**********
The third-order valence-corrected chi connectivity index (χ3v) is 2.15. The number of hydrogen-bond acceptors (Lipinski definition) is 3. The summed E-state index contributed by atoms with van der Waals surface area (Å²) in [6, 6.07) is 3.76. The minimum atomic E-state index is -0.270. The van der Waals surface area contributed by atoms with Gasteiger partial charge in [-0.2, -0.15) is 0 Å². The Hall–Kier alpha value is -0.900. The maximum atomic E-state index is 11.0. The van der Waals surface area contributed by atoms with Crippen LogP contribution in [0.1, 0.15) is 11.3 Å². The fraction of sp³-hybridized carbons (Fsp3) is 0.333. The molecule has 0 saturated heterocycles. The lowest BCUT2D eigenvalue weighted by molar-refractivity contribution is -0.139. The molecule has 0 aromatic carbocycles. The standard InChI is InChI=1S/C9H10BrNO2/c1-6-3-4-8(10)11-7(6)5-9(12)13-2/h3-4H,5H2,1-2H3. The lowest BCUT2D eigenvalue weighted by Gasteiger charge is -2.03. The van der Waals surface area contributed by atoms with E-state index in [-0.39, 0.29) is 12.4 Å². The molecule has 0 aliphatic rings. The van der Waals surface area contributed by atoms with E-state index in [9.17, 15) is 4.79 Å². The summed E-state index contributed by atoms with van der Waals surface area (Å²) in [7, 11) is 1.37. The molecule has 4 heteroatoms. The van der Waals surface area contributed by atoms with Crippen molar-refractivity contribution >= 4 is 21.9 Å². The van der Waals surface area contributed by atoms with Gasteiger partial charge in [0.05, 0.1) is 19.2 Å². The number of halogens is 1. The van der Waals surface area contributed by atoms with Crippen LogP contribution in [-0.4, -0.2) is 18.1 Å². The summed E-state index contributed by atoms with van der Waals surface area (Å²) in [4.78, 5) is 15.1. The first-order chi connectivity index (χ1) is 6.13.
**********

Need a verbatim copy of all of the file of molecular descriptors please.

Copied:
The third-order valence-corrected chi connectivity index (χ3v) is 2.15. The number of hydrogen-bond acceptors (Lipinski definition) is 3. The summed E-state index contributed by atoms with van der Waals surface area (Å²) in [6, 6.07) is 3.76. The minimum atomic E-state index is -0.270. The van der Waals surface area contributed by atoms with Gasteiger partial charge in [-0.2, -0.15) is 0 Å². The Hall–Kier alpha value is -0.900. The maximum atomic E-state index is 11.0. The van der Waals surface area contributed by atoms with Crippen LogP contribution in [0.1, 0.15) is 11.3 Å². The fraction of sp³-hybridized carbons (Fsp3) is 0.333. The molecule has 0 saturated heterocycles. The lowest BCUT2D eigenvalue weighted by molar-refractivity contribution is -0.139. The molecule has 0 aromatic carbocycles. The standard InChI is InChI=1S/C9H10BrNO2/c1-6-3-4-8(10)11-7(6)5-9(12)13-2/h3-4H,5H2,1-2H3. The lowest BCUT2D eigenvalue weighted by Gasteiger charge is -2.03. The van der Waals surface area contributed by atoms with E-state index in [-0.39, 0.29) is 12.4 Å². The molecule has 0 aliphatic rings. The van der Waals surface area contributed by atoms with E-state index in [9.17, 15) is 4.79 Å². The summed E-state index contributed by atoms with van der Waals surface area (Å²) in [7, 11) is 1.37. The molecule has 4 heteroatoms. The van der Waals surface area contributed by atoms with Crippen molar-refractivity contribution >= 4 is 21.9 Å². The van der Waals surface area contributed by atoms with Gasteiger partial charge in [0.05, 0.1) is 19.2 Å². The number of halogens is 1. The van der Waals surface area contributed by atoms with Crippen LogP contribution in [-0.4, -0.2) is 18.1 Å². The summed E-state index contributed by atoms with van der Waals surface area (Å²) in [4.78, 5) is 15.1. The first-order chi connectivity index (χ1) is 6.13.